When I say "on the given database" that is because the same logic is executed concurrently on two databases hosted by the same PostgreSQL server. Two separate connections. Two independent threads. Each thread using its own connection for both operations (create then update). Each thread using the same query.

So, the same update query (hence time) gets applied to two databases on the same server in parallel. In the real (production) world these will be separate servers.


Regards,

Peter Thomas

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Re: BUG #16561: timestamp with time zone microseconds inconsistently recorded correctly and incorrectly

Thomas Munro-5
In reply to this post by apt.postgresql.org Repository Update
On Thu, Jul 30, 2020 at 11:52 AM PG Bug reporting form
<[hidden email]> wrote:
> One field being updated is a timestamp provided as UTC text representation
> (e.g. '2020-07-29T22:30:00.124248Z')  but stored as timestamp with time
> zone. The timestamp sub-second component is not consistently written -
> sometimes it is stored correctly, sometime it is stored incorrectly. Always
> the sub second part of the time (including more significant digits) and
> never the date/time from seconds upwards.

Kia ora,

Just to rule out another theory, if you run pg_controldata -D pgdata,
you can see which storage format is used for timestamps:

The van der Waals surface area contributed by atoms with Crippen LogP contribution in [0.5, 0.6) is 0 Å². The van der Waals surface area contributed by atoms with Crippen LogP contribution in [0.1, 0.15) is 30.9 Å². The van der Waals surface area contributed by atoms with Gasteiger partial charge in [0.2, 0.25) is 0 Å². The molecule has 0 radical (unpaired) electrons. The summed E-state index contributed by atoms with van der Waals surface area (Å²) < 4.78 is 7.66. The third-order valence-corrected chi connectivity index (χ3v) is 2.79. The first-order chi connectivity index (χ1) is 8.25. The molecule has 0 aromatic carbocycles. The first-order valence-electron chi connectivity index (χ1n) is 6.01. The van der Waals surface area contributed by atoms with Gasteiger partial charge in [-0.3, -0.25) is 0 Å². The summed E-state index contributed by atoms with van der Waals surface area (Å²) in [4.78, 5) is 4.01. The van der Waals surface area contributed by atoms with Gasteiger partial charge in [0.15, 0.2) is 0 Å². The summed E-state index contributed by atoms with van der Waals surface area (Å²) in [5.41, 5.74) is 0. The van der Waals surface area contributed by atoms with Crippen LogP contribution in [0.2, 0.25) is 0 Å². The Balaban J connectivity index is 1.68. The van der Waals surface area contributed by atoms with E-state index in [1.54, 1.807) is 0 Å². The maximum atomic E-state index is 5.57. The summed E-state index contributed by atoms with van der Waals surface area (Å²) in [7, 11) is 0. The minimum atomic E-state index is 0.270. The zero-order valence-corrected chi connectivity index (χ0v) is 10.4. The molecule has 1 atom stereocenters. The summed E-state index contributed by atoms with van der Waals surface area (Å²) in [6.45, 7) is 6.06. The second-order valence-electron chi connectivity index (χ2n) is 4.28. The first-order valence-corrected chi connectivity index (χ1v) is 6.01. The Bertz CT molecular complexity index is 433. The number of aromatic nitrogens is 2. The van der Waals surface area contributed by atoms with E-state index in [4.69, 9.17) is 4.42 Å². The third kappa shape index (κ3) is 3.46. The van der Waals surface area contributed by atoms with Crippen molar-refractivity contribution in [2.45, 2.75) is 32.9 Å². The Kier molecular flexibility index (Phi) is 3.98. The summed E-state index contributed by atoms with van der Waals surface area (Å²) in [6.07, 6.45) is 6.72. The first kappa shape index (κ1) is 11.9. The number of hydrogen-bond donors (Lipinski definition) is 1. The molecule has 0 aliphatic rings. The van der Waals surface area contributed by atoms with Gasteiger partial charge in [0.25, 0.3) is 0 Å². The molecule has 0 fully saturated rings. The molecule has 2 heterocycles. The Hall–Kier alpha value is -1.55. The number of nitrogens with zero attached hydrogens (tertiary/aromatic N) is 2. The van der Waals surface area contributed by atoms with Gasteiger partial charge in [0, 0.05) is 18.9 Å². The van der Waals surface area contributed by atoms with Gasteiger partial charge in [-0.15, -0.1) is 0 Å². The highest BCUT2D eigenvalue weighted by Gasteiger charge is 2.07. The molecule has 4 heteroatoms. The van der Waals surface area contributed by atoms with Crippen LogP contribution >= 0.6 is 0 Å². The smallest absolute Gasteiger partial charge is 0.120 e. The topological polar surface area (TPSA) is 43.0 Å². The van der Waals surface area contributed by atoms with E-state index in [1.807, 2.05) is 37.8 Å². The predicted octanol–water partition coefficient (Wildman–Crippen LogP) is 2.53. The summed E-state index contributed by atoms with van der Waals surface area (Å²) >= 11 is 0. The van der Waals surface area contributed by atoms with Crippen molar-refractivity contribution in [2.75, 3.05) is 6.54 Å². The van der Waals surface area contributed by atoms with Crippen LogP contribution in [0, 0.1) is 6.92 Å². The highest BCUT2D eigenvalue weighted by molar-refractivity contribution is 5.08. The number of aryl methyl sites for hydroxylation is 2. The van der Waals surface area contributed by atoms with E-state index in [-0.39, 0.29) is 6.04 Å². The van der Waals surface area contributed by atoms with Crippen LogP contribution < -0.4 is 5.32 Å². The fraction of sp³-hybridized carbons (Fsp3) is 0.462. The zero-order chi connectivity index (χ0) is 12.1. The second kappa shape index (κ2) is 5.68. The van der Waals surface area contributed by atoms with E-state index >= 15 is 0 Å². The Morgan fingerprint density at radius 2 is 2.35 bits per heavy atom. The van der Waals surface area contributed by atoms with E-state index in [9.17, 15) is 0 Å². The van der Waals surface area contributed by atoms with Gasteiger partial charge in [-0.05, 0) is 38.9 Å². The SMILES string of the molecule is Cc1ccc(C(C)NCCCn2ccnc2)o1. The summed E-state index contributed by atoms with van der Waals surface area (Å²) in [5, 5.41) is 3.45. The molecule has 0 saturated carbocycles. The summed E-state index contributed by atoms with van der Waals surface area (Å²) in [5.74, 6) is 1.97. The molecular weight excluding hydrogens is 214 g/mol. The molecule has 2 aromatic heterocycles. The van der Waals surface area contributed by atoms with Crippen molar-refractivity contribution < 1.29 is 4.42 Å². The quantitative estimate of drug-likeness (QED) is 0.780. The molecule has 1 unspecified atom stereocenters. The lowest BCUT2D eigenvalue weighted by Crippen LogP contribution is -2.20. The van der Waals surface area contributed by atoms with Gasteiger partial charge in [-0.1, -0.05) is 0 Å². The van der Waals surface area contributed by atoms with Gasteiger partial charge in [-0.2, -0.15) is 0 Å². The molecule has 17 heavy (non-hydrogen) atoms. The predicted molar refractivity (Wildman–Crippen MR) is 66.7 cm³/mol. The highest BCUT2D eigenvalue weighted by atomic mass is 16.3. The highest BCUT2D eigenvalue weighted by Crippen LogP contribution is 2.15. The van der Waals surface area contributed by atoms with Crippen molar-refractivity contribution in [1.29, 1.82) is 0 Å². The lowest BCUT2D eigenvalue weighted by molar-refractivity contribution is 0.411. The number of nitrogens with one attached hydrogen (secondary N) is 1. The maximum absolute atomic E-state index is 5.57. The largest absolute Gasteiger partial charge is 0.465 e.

Date/time type storage:               64-bit integers

Before release 10, it was possible for it to use floating point
storage instead of integers; I wonder if that could be a factor here.
There's a note about that here:

https://www.postgresql.org/docs/9.5/datatype-datetime.html


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Re: BUG #16561: timestamp with time zone microseconds inconsistently recorded correctly and incorrectly

Peter Thomas
Hi Thomas,

pg_controldata -D pgdata

returns

Date/time type storage:               64-bit integers



Regarding the parallel execution on two same-server databases, I can also reproduce the problem running sequentially (same-thread) across the two same-server databases.

(Note: in both parallel and sequential execution the multi-db same-query inserts are both completed before the multi-db same-query updates get executed)

What is interesting is that in either threading case the incorrect timestamp values are written consistently in both databases, which is a down-vote for random corruption.



Regards,

Peter Thomas 
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Re: BUG #16561: timestamp with time zone microseconds inconsistently recorded correctly and incorrectly

Peter Thomas
Hi Tom, Thomas,


Tom was correct. You may mark this as closed.

Highly embarrassing.

Default C++ param propagation caused locked_tz to be set on create.

If it's any consolation I've been staring at this for two days.

Sorry to have wasted everybody's time.


Regards,

Peter Thomas
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Re: BUG #16561: timestamp with time zone microseconds inconsistently recorded correctly and incorrectly

Tom Lane-2
In reply to this post by Thomas Munro-5
Thomas Munro <[hidden email]> writes:
> Before release 10, it was possible for it to use floating point
> storage instead of integers; I wonder if that could be a factor here.

I wondered about that briefly as well.  It doesn't seem to fit the
facts though.

(1) integer timestamps have been the default since 8.4;

(2) if the OP were using float timestamps, he'd have to be working
with dates millions of years away from the epoch to lose any
substantial fraction of a second in precision.  2^53 seconds is
~285 million years if I've not miscounted.  Even dropping the last
microsecond digit won't happen for dates within a couple hundred
years of AD 2000.

                        regards, tom lane